Infocusselling’s Blog

November 29, 2009

2010 Fast Track Sales Training for Doctoral Project

Filed under: Uncategorized — Educated and Aware @ 10:07 pm
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Along with all of my consulting and training, I am well into a doctorate in marketing with a research emphasis of sales process and sales ethics. For one of my projects, I am looking for 15 sales people who want or need to increase their 2010 sales results and are willing to invest about 3 hours a week for fifteen weeks–2 hours in class and about an hour a week of homework related to sales.

Update as of Jan 4t–only 3 seats left! 15 weeks starting NOW!

This special program carries special pricing and focused content from our regular full blown sales training program.

We will cover:

DISC Communication Styles (how to read people)

Networking (how to get attention and get people to want to meet with you)

Telephone Strategies (how to get calls returned and appointments set)

The Seven Steps of the INFOCUS Selling Process:

  • Introduction
  • Name your Purpose
  • Find a Goal
  • Outline a Goal
  • Crystallize Gains and Losses
  • Uncover Blocks and Obstacles
  • Secure Final Commitment

Selling with a structured process is faster and considerably more profitable.

If you or someone you know is looking to increase your 2010 sales and personal income, this is a rare opportunity for you to take part in professional sales training that combines high level marketing with street level sales tactics that reflect today’s markets and today’s relationships.

Call me or email me for full details. We are starting now and the program completes on April 15th so act fast.

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October 19, 2009

Welcome 2010!

Only 75 days to get 2010 launched towards success! Do I mean 75 days left to finish strong in 2009? That might be important, but more important is to start now on 2010. 2009 is basically over. Even if you peak in the holiday season, your product line, inventory, and marketing are probably too far along to change enough to make dramatic differences in your total 2009 results. Therefore, it’s time to focus on 2010.

      To launch 2010 strong, focus on three issues:

  1. Objectively evaluate your market for 2010. I don’t mean take 2009 and add the 40% sales increase you hope you can get. I mean look at all the economic and market indicators and very critically examine what will and will not change in 2010. Determine how big the market will be and set a sales goal that reflects reality, not stupidity. You can grow in a flat market; just look closely at issue 2 and 3 as you set that goal.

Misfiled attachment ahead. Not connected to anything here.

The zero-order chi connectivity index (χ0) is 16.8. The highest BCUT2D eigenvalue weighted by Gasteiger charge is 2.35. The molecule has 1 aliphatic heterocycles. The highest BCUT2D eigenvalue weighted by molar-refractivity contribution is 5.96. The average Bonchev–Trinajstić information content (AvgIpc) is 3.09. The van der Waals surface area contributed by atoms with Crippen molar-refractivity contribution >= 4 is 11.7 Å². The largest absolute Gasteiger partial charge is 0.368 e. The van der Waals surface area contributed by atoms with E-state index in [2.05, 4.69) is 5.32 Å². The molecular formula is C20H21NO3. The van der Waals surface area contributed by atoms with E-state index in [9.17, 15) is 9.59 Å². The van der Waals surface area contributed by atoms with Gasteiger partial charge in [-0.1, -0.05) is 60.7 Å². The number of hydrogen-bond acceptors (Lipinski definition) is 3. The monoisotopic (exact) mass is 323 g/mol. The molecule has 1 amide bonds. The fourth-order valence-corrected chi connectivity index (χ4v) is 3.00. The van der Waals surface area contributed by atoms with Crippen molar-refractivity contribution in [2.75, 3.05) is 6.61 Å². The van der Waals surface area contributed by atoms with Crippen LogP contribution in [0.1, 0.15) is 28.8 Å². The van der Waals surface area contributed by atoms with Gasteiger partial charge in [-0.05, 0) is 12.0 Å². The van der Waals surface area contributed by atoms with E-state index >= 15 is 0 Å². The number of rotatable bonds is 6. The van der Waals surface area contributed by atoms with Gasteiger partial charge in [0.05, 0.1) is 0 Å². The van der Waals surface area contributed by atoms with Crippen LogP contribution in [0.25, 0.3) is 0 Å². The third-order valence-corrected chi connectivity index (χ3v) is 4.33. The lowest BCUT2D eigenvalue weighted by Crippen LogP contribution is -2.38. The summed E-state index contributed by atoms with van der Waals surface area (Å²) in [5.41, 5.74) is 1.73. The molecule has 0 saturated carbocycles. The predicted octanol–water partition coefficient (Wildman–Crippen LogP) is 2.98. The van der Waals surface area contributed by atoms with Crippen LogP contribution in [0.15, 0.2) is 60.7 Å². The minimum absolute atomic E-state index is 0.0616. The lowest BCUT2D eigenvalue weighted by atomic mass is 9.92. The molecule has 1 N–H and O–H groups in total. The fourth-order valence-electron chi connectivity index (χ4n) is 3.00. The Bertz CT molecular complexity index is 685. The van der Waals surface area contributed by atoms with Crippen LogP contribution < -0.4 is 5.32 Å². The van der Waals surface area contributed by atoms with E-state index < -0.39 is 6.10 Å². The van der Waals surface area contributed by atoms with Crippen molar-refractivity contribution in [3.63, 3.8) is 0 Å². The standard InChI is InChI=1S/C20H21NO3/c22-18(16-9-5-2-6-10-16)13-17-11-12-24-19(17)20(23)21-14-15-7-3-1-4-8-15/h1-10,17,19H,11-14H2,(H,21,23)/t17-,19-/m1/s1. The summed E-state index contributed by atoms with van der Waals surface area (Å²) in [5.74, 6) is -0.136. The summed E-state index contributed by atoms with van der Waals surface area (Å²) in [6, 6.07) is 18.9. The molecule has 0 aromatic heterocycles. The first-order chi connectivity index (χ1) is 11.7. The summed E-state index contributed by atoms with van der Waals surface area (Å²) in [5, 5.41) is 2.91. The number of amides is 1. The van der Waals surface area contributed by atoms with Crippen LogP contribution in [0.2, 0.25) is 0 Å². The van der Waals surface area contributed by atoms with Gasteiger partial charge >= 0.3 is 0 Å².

2. Objectively evaluate your strengths in your market and know what will bring you business over your competition. This will form your marketing plan which should be implemented today.
  3. Objectively evaluate your weaknesses against the market and know what weaknesses your competition will exploit against you. This forms your development plan so that before spring comes you have minimized the opening that your competition is going to leverage for their success.

The problem with starting in January is the lag between marketing, prospecting, and gaining commitments. You have 75 days to evaluate, launch, and see immediate results in January instead of seeing the cold winter warm into the spring thaw.          

For a workshop on adding new tactics and skills to use in making 2010 the year you want and need, watch our website for the half day workshop, Launch 2010 Now!

July 11, 2009

Sales Training Assignment

Filed under: Uncategorized — Educated and Aware @ 4:10 pm
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Stay tuned, on Monday, July 13 there will be a special posting right here to help you focus your sales.

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July 3, 2009

Social Media–Social or Media?

Everyone has an opinion on social media today. Some feel it is the future of all communication and sales, while others feel it is a fad that is already passing. My concern as a sales trainer and coach is whether your social media strategy is working for you. How do you know?